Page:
VITAMIN E VITAMIN K
Evans and his associates Dam (1934)
- Essential for - chicks fed purified
normal reproduction diets
- Named as tocopherol - Hemorrhagic conditions
- Greek tocos = child birth, - Alfa Alfa and decayed fish meal
phero = to bear, - Essential for blood clotting
ol = alcohol. German = Koagulation
ANTI-STERLITY VITAMIN COAGULATION VITAMIN
VIT - E VIT - K
4 – tocopherols + 4 – tocotrienols
6 hydroxy chromane ( tocol ) ring
antioxidant property naphthoquinone derivatives
Isoprenoid ( 3 units ) side chain Isoprenoid - K1 and K2
VIT – E VIT – K
Veg oils – rich sources Tomatoes, cauliflower
Wheat germ oil
bacterial syn - ½ body’s requriement
Meat, milk, butter, eggs, and dairy prdts – invisible fat- also present
ABSORPTION, TRANSPORT & STORAGE
Vitamin E & K small intestine
Vit-E adipose tissue , liver and muscle Vit – K Liver and other tissues
Vit – E&K + VLDL + LDL
FUNCTIONS AND APPLICATIONS
VITAMIN – E
• Membrane antioxidant
• Vit - E supplemention for CVD patients
Cambridge Heart Antioxidant study - dec. mortality due to M.I
Tocotrienols – inhibit platelet aggregation – thrombus formation
hv cholesterol lowering effect
• Prevents peroxidation of PUFA
• Sparing effect on Vitamin – A
Clinical study – Inter relationship bet Vit – E and Vit – A by
Jagadeesan .V and Vinodini Reddy
VITAMIN - K
• Blood clotting
• Bone mineralization
Osteocalcin – Vit – K dependent protein – req for bone
mineralization and turn over.
• Used to counteract the blood thinners Coumadin ,
Warfarin, Heparin etc.
Prothrombin Factor VII, IX, X
• In 1988 , Expert group constituted by ICMR – included recommendation
for Vit – E and K – to maintain good health.
• Very limited data available – as def. donot produce recognizable specific
clinical symptoms & often not encountered .
• α tocopherol req. – protective antioxidant property on EFA
so suggested req / intake is
𝒐.𝟖𝒎𝒈 𝒐𝒇 𝑽𝒊𝒕 𝑬
𝟏 𝒈𝒓𝒂𝒎 𝒐𝒇 𝑷𝑼𝑭𝑨 𝒐𝒓 𝑬𝑭𝑨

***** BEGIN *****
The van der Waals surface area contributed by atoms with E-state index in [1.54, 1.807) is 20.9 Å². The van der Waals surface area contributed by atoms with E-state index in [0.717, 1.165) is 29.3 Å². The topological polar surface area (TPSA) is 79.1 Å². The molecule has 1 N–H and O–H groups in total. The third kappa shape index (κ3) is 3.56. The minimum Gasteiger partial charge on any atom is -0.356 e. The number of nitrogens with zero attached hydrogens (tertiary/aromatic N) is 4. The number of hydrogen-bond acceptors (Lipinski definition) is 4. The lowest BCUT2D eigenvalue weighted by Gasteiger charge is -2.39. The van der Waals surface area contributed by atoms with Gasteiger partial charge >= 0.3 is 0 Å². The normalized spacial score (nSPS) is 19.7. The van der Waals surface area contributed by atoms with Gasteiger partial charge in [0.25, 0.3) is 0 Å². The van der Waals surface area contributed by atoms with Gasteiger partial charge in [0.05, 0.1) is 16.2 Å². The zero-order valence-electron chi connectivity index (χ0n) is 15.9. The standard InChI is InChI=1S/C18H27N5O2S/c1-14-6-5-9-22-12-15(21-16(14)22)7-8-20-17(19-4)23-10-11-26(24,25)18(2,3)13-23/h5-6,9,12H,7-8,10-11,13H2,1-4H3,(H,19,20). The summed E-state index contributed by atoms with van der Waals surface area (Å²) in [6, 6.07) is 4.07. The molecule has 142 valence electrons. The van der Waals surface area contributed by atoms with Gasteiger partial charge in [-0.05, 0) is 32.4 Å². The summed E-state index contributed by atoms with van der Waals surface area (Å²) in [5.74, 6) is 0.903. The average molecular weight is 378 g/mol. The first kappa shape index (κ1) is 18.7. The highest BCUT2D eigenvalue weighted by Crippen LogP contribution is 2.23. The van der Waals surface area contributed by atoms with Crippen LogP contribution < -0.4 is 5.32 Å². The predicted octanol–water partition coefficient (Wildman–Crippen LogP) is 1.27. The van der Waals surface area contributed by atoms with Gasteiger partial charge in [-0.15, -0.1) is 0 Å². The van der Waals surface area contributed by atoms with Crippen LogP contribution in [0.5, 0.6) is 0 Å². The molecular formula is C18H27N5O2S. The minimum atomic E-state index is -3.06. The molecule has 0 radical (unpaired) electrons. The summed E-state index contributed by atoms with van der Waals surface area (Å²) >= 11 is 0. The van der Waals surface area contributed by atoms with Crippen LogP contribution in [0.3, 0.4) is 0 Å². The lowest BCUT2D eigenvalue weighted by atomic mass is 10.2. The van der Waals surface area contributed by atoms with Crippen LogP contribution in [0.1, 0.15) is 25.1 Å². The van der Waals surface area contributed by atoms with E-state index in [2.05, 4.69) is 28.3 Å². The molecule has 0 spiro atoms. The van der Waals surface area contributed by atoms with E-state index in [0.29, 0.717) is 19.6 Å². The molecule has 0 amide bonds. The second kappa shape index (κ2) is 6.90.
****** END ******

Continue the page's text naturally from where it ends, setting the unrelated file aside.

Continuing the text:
8 – 10 mg tocopherol per day
suggested RDA of 55µg of Vit K / day = ½ req
As they occur widely in veg oils and plant foods – dietary def. are
not normally encountered
Oedema and Hemolytic anaemia – infants fed with
formulas low in Vit – E.
Inadequate intake of Vit – K by mother – cause
Haemorrhagic disease of new born – recover by
Administration of Vit – K.
Vitamins are classified into 2 groups, based upon their solubility.
fat soluble vitamins – A, D, E, and K
water soluble vitamins – B complex and vitamin C
VITAMIN - E
Evans and his associates in 1936 isolated compounds of vitamin E
activity which were essential for normal reproduction in animals and named
them as tocopherol ( tocos=child birth, phero=to bear, and ol=alcohol).
Hence it is also known as anti - sterility vitamin.
8 Compounds are been discovered to have vitamin E activity hence
they are called vitamers of vitamin E. Among them 4 are tocopherols and the
other 4 are tocotrienols.Among all the 8 compounds α-tocopherol is most
active. All the 8 compounds are derivatives of 6 hydroxy chromane ( tocol
ring ) with isoprenoid (3 units) side chain. The antioxidant property is due to
Many vegetable oils are rich sources of vitamin E . Richest source of
vitamin E is Wheat germ oil. It is also present in meat, milk, butter and eggs.
ABSORPTION TRANSPORT AND STORAGE
Just like any other fat soluble vitamin, vitamin E is also absorbed
along with fat in the small intestine. Bile salts are necessary for the absorption.
Then from there they are transported to liver and vitamin E get incorporated
into lipoproteins (VLDL and LDL) and transported to other tissues. It is stored
mainly in adipose tissue and to some extent in liver and muscle. The normal
plasma level of tocopherol is less than 1 mg / dl.
FUNCTIONS AND APPLICATIONS
• It is a membrane antioxidant – vitamin e is essential for membrane
structure and integrity of the cell. It protects the cells from oxidative
damage by scavenging free radicals.
Example : vitamin e protects red blood cells from haemolysis by
Vitamin e supplementation is found beneficial to cardio vascular disease
Supported by report of Cambridge Heart Antioxidant study which states that